Since July 2012, at least thirty-one polio workers have been killed by Taliban-led militants in Pakistan. In more than a dozen attacks, unidentified gunmen opened fire on polio campaign workers while also attacking policemen. The virus remains endemic in Afghanistan, Nigeria and Pakistan; in our country alone, one and a half million children are at risk of becoming polio victims. According to the 2013 report by the World Health Organization, Pakistan has reported 75 cases of polio – 52 cases occurring within the federally administrated tribal areas. Due to lack of access and constant turbulence, polio campaign workers fail to reach children within South and North Waziristan regions, which has led to the deprivation of polio drops for close to 290,000 children.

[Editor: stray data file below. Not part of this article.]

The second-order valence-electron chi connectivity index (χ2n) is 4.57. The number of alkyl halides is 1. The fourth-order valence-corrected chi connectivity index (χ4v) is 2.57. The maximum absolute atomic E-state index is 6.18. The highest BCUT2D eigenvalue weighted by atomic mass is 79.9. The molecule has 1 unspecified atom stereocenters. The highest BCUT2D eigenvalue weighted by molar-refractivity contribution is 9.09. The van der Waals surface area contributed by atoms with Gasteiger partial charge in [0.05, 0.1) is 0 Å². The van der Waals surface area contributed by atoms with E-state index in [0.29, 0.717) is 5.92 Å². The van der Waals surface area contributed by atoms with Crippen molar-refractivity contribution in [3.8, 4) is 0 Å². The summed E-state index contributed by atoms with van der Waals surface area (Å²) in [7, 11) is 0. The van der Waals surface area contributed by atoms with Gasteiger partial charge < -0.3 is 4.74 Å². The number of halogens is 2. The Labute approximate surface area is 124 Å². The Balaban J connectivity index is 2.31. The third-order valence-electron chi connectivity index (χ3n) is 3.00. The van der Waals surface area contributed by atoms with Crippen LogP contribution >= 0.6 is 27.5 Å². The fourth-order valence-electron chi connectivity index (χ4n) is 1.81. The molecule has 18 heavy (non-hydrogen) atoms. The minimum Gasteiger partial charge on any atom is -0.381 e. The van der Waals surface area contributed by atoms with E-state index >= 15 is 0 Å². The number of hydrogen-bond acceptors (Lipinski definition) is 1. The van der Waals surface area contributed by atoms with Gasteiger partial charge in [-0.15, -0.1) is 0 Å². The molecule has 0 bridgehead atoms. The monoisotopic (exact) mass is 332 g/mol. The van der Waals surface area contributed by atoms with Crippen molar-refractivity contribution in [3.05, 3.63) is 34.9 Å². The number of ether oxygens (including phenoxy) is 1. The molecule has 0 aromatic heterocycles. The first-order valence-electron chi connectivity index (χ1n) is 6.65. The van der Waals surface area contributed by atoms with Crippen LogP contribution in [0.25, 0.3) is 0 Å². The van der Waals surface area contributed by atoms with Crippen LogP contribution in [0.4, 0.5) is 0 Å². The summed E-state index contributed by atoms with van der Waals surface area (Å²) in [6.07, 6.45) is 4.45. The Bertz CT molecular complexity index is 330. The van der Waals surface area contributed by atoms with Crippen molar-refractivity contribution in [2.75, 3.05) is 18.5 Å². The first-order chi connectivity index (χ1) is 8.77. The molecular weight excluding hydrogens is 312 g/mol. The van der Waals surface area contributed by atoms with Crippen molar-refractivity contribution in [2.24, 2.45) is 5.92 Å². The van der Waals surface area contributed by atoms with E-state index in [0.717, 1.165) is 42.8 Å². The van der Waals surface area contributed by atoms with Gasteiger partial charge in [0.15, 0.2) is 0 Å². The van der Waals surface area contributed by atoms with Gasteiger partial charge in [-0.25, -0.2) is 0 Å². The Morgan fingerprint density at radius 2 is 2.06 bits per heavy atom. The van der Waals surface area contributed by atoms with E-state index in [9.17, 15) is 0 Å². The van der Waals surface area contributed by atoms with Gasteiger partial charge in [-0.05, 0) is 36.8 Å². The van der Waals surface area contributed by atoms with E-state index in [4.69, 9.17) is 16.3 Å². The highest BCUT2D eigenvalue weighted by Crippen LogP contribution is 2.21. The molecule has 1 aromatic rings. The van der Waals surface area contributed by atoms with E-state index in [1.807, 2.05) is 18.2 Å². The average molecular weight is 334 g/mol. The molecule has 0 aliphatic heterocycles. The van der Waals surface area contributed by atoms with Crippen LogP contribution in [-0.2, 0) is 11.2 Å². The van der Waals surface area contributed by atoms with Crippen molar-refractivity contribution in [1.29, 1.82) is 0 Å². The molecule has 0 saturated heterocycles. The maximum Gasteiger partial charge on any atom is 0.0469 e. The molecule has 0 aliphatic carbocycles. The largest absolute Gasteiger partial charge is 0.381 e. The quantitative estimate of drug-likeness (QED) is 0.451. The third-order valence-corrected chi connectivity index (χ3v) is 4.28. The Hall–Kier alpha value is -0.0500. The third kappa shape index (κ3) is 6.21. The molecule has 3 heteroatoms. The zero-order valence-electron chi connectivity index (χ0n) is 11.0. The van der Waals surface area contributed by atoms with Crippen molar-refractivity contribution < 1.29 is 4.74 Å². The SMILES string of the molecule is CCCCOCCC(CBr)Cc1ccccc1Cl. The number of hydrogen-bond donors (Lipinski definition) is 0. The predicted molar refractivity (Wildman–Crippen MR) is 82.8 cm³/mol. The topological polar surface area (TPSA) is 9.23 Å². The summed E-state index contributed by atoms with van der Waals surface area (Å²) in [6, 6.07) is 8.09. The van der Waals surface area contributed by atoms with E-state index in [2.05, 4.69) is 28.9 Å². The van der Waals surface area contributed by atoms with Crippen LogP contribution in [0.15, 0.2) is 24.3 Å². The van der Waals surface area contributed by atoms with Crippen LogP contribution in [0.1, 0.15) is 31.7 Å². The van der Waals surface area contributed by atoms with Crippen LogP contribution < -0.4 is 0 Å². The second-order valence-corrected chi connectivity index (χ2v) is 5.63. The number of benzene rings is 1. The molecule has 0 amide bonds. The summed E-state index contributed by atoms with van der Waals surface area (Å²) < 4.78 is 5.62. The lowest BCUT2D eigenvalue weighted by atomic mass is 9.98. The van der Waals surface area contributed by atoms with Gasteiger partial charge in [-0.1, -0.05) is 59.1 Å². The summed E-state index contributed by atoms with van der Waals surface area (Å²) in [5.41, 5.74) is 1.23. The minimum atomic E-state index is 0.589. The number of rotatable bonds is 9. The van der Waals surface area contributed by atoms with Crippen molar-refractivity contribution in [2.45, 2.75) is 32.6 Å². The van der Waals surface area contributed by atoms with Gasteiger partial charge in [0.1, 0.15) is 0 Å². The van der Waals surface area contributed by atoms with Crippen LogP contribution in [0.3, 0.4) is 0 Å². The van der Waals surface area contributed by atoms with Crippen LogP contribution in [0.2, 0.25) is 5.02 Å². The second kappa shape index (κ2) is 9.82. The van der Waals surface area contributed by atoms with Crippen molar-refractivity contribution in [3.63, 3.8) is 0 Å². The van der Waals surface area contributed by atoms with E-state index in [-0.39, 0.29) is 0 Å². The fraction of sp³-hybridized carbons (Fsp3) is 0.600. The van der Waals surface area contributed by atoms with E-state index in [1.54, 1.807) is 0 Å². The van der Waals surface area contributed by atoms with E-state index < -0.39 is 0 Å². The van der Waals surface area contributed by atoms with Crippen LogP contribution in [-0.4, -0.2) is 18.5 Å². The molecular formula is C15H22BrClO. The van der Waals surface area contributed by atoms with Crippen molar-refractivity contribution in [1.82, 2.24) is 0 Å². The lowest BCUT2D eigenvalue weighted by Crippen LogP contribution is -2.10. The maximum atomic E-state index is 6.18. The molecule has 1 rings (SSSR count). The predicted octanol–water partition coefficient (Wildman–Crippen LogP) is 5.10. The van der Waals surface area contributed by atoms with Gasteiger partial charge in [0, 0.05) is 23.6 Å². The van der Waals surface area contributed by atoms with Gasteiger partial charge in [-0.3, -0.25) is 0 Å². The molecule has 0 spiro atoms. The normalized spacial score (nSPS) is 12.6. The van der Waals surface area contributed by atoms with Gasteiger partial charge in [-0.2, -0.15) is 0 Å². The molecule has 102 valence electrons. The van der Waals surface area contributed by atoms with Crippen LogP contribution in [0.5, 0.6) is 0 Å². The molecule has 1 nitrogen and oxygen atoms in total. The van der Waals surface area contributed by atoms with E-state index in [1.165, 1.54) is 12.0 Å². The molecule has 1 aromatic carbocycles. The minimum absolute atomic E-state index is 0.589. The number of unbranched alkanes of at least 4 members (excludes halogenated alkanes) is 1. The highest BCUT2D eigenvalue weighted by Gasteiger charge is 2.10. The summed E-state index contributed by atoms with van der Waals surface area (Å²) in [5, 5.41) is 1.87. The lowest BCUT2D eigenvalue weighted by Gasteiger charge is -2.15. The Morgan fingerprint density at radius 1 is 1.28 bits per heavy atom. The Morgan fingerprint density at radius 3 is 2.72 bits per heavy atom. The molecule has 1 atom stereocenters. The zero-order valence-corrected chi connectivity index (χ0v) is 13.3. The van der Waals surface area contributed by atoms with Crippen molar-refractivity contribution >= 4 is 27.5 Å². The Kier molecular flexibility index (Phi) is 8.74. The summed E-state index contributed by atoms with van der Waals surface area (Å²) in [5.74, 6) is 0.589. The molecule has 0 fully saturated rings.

Apart from the inaccessibility and the constant threat from extremists, families refuse to give polio drops under the ill-founded understanding that it is “un-Islamic” and given its terribly politicized status, many shy away from vaccinating their offspring believing that it is a ploy to sterilize them. Because of these reasons, polio workers suffer incalculable damage. President Mamnoon Hussain’s recent statement directed at religious clerics to join polio campaigns is, therefore, uplifting. He said that by raising the issue at mosques and other religious gatherings, misconceptions concerning the image of polio can be effectively dispersed by religious clerics and Imams.

The president’s call upon religious leaders is vital; imams can urge people to participate in the drive against polio and highlight the ramifications of keeping children unvaccinated. It isn’t a favor they will be doing to society by discussing the consequences of refusing polio drops; it is their social obligation as members of a community to bring forth light upon relevant conflicts. Considering how more than 47,000 children missed the most crucial vaccination in their childhood in 2013, some sincere and practical participation from religious clerics would help a great deal.